For Mississippi-based Water Liars, the line between contemplative folk music and southern rock is repeatedly redrawn, blurred and erased all together. And it’s by design.
“We want to be able to be the loudest band and the quietest band at the same time,” says vocalist-guitarist Justin Kinkel-Schuster.
It’s evident in their two albums, 2012’s Phantom Limb and Wyoming, released in March of this year. The former features stripped-down guitar and drum duets by Kinkel-Schuster and multi-instrumentalist Andrew Bryant. Recorded under somewhat spontaneous circumstances with one microphone, it feels at times like the garage rock tunes of two musicians raised on Neil Young’s earliest albums.
Where Phantom Limb conjures sounds of lo-fi southern rock, Wyoming develops the idea of bleak space, hence the title, or, as Kinnkel-Schuster put in an interview with CMJ, “a particularly American sense of… desolate beauty.”
Wyoming from Water Liars on Myspace.
With lyrics as, indeed, desolate and self-reflective as “Did I kiss my mother with these lips? Did I leave my brother in the thick? Did I miss my sister’s happiness? Did I steal my father’s emptiness?” the album is ripe with instances of stark openness beneath a mono-colored sky, where barren, lonely lands breed nothing but isolated self-reflection.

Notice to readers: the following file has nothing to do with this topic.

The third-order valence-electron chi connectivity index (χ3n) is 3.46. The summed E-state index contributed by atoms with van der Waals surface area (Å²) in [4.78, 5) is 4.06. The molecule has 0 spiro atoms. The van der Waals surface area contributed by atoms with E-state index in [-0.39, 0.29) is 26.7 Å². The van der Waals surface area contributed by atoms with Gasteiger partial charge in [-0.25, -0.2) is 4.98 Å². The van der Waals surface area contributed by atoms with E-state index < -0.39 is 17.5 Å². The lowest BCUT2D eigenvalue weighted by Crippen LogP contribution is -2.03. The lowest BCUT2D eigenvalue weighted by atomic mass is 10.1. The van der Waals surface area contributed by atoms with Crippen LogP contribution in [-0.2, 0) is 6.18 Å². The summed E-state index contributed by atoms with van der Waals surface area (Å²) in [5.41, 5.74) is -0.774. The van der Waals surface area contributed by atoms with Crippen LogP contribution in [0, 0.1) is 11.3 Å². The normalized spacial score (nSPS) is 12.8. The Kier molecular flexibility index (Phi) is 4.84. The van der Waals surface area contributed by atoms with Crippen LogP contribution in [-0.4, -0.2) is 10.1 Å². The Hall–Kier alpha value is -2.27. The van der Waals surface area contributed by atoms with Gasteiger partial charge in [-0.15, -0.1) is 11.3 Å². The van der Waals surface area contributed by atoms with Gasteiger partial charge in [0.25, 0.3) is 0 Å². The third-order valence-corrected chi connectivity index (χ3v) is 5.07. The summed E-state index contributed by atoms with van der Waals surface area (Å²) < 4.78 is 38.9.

And Water Liars are on the move again. With an album due out in early 2014, Kinkel-Schuster says the new set of songs pull away from the folk-inspired tunes of Wyoming.
“The new record has a lot of the same elements, but it has a lot more aggressive sounds,” he says. “It’s a bit of a rock ‘n’ roll record.”
Water Liars, in the midst of a monthlong tour, will play O’Leaver’s Pub in Omaha on Saturday, and The Bourbon in Lincoln on Sunday night. Kinkel-Schuster said their shows so far have been comprised of material from their previous two albums as well as the forthcoming record.
For Kinkel-Schuster, fluidity in the band’s sound is not a conscious choice. He said they’ve never felt the need to be a genre-consistent band.
“We just write songs,” he said. “If they come out sort of folk or sort of rock, that’s great, but we just write what we want.”
The addition of bassist GR Robinson to what was formerly a duo may have had an influence on the new material’s direction. Kinkel-Schuster admits it has certainly impacted their live show.
He says he appreciates how the addition has permitted Water Liars to add new elements to live songs on the fly, an aspect of live performance for which the band has often strived.
“It’s enabled us to play more of a rock ‘n’ roll show, which I find a lot more interesting. We’re able to be a lot more dynamic.”
Jacob Zlomke is Hear Nebraska’s editorial intern. He views wide open spaces perhaps more optimistically than Water Liars. Reach him at email@example.com.